17 June 2010


Jan-Andrew Henderson. Edinburgh, City of the Dead. Black and White Publishing, 2010.

Ron Halliday. Edinburgh After Dark. Black and White Publishing, 2010.

Peter Underwood. Haunted London. Amberley, Rev. Ed., 2010.

Tony Broughall and Paul Adams. Two Haunted Counties. Limbury Press, 2010.

What is behind the massive explosion of local ghost books over the past few years? My colleague Peter Rogerson, who is a local history librarian, sees it as an offshoot of the growth in local history and genealogy. As the world becomes more open and 'globalised', so people seek to preserve an identity in family and locality.
Peter has written, and I can confirm it from my own professional experience, that when people come into a library enquiring about "the history of my house", the majority of times they are actually wanting to know who died there and might now be haunting it! The collection of books under consideration here will certainly help in that quest.

The two Edinburgh titles take rather different approaches. Jan-Andrew Henderson's City of the Dead is a rather broader overview of a huge range of strange phenomena, legends, rumours and accounts of experiences from a city know to many as the 'Athens of the North' for its intellectual heritage from the Age of Enlightenment. Before that period though, Edinburgh was a very dark place

Like most English people my knowledge of Scottish history is vague - a few battles, which mostly we won (one they won and they're still singing about it!), Macbeth, something about Mary Queen of Scots and Bonnie Prince Charlie, then it's kilts and haggis all the way down

This book should straighten out a few misconceptions. The author's description of  'Early Modern' (i.e. 14th - 17th Century) Edinburgh presents an image that makes downtown Mogadishu on a bad night look like a walk in the park. And such a history of violence, death and degradation leads to lots of extremely frightful ghosts, scary people and spooky places. The author conducts 'Haunted Edinburgh' walks, and judging by the easy, conversational style of this book, they must be great fun

Halliday's book is much more in the the 'paranormal researcher' mode, rather than the 'tour guide'. As well as a collection of traditional tales and legends, a great deal of it involves the author and his colleagues' own investigations into phenomena in the city and suburbs. As well as the traditional legends it includes account of local UFO sightings (Halliday is author of two books on Scottish sightings), poltergeists and spiritualism

Peter Rogerson's customers looking for the 'history' of their house or street would be well served by Tony Broughton and Paul Adams's book - if they lived in Bedfordshire and Hertfordshire, as this is very much in the 'gazetteer' style. It would seem that this collection was compiled originally in the 1970s by local ghost hunter Tony Broughall, a member of the Ghost Club. It has the advantage of including many cases of hauntings that the author has investigated personally as well as historical reports and local rumours and legends. Certainly a very useful contribution to the 'local history' genre of ghostlore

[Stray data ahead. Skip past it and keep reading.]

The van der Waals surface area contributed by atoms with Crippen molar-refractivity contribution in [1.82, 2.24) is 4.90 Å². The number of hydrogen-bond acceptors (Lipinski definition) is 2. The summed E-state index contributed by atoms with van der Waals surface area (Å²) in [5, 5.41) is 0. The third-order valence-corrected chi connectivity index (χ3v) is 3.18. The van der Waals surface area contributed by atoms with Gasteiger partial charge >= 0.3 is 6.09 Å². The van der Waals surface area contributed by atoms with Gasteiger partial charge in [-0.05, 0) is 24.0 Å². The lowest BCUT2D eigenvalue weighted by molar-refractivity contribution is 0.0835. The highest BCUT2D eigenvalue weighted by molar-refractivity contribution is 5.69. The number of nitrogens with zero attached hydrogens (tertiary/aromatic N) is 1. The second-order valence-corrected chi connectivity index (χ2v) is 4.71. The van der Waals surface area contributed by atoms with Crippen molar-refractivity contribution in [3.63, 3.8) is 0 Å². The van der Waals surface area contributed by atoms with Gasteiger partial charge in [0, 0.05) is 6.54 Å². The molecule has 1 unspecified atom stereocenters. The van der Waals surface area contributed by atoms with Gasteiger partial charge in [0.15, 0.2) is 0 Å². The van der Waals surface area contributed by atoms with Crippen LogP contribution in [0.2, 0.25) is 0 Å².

Peter Underwood's book is a revised edition of the 1973 publication and also very much in the 'gazetteer' mode. Underwood's ghosts usually seem to be in the classical tradition: frock-coated Victorians, Elizabethan aristocrats, poor chambermaids, cowled figures, etc., with few unruly teenage poltergeists. Nevertheless it is a comprehensive collection, and there are a few unusual phantoms here, such as the ghostly bus of North Kensington and/or Dollis Hill which has featured in the UFO literature from time to time and is believed to have been the inspiration for Harry Potter's triple decker vehicle. Also intriguing is the ghostly chicken which allegedly haunts Pond Square, Highgate, surely the oddest of the capital's phantoms!

Although all these titles will be of interest to readers in the localities the cover, they all suffer to a greater or lesser degree from a lack of documentation or references for further reading, so the cases mostly come across as a series of unattributable stories. We really need more than short reading lists if these books are intended to be more than light entertainment, and only the Beds and Herts book has anything like a useful index -- but maybe these are just the cavils of a grumpy ex-librarian. -- John Rimmer.

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